Bill Petrocelli

Lesa’s Book Critiques

Lesa’s Book Critiques invited me to talk about books. Will kids still be reading them four decades from now? Of course they will! Our heroine, Julia Mora, is still reading them as a child in 2047 in The Circle of Thirteen. What better proof than that?

Here’s the whole article:

This is a story with a book.

The setting for this excerpt is 2047 – a few decades from now. But it’s really set further off in the future than that. The narrator is Julia Moro, the protagonist of The Circle of Thirteen, and she is looking back to the when she was four years old. It’s her earliest recollection as a child.

My first recollection is of my mother. I’ve always thought of that first memory with her as a happy one. It was a warm evening in our co-housing apartment in the Mt. Tamalpais foothills, just north of San Francisco. The window must have been open, because I remember the noise of our neighbors outside working in the community garden. My mother and I were snuggled on a daybed with the pillows propped up on one side. I was leaning against her, cuddled up under her arm. My favorite blanket was on my lap, but it was spread out so we could share it.. . . .

In this, my happiest memory, we were reading my favorite picture book. It must have been near bedtime, because the storyline was written with an eye to getting children in the mood for sleep. It usually worked on me, but sometimes we had to go through it twice. By the time the lights had dimmed and everyone in the story was asleep—when the little mouse was seated on the windowsill, looking at the moon and the stars in the nighttime sky—I was almost asleep as well. It was a quiet, magical moment when I felt as safe and happy as all the characters in the book. I remember my mother carrying me into the bedroom and whispering something that I still can’t quite recall.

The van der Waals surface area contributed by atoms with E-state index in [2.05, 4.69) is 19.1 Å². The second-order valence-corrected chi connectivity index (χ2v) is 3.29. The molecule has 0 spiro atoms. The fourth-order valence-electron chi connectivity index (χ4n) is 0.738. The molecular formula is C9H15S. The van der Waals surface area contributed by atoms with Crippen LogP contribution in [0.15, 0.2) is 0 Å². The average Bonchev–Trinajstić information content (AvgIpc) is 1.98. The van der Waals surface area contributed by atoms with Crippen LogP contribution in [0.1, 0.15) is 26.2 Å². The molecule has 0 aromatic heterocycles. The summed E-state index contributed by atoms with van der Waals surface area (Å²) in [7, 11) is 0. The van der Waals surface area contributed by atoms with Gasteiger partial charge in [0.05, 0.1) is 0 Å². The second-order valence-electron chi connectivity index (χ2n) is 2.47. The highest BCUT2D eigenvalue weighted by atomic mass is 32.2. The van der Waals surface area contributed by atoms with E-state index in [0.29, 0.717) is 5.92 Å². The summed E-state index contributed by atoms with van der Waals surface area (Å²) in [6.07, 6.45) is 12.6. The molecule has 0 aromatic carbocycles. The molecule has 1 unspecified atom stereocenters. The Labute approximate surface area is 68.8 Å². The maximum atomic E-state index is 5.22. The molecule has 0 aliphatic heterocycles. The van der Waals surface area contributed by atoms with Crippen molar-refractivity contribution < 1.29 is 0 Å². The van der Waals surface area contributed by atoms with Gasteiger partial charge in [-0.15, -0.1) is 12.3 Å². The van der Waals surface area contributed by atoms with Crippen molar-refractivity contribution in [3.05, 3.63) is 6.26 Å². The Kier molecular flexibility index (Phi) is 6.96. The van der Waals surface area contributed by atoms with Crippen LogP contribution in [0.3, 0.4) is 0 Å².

The story turns much darker after that. Julia walks around the house later on, book in hand, dragging her blanket, looking for her mother so that they can read another story together. It is at that point that Julia begins to describe for the reader the secrets of her mother’s severely troubled life.

I’m not sure what made me structure the story this way. I typed the words furiously into the computer until the scene had run its course. Of all the scenes in the book, I think this one had the fewest revisions.

What moved me, I suppose, is the near certainty that there is a scene with a book lodged somewhere in the earliest memories of a great many children. That was certainly so in my case. I have a vivid memory of sitting on a couch in our living room, reading endlessly through a copy of the Poky Little Puppy.

In the case of Julia, as you’ve no doubt guessed, she and her mother are curled around a copy of Goodnight Moon, looking for the little mouse in every scene. Since Goodnight Moon was first published in 1947, the story would be 100 years old by the time it found its way into Julia’s lap in this novel. But the story is really timeless. I have not a doubt in my mind that it will be there to delight children in 2047 and for years thereafter.

 There’s something visceral about a book that can’t be replaced. Children know it, and their parents know it as well. I’ve seen many parents yank game boxes and keyboards form the hands of their children, but I’ve never seen them do that with a book. They know that their children are holding memories.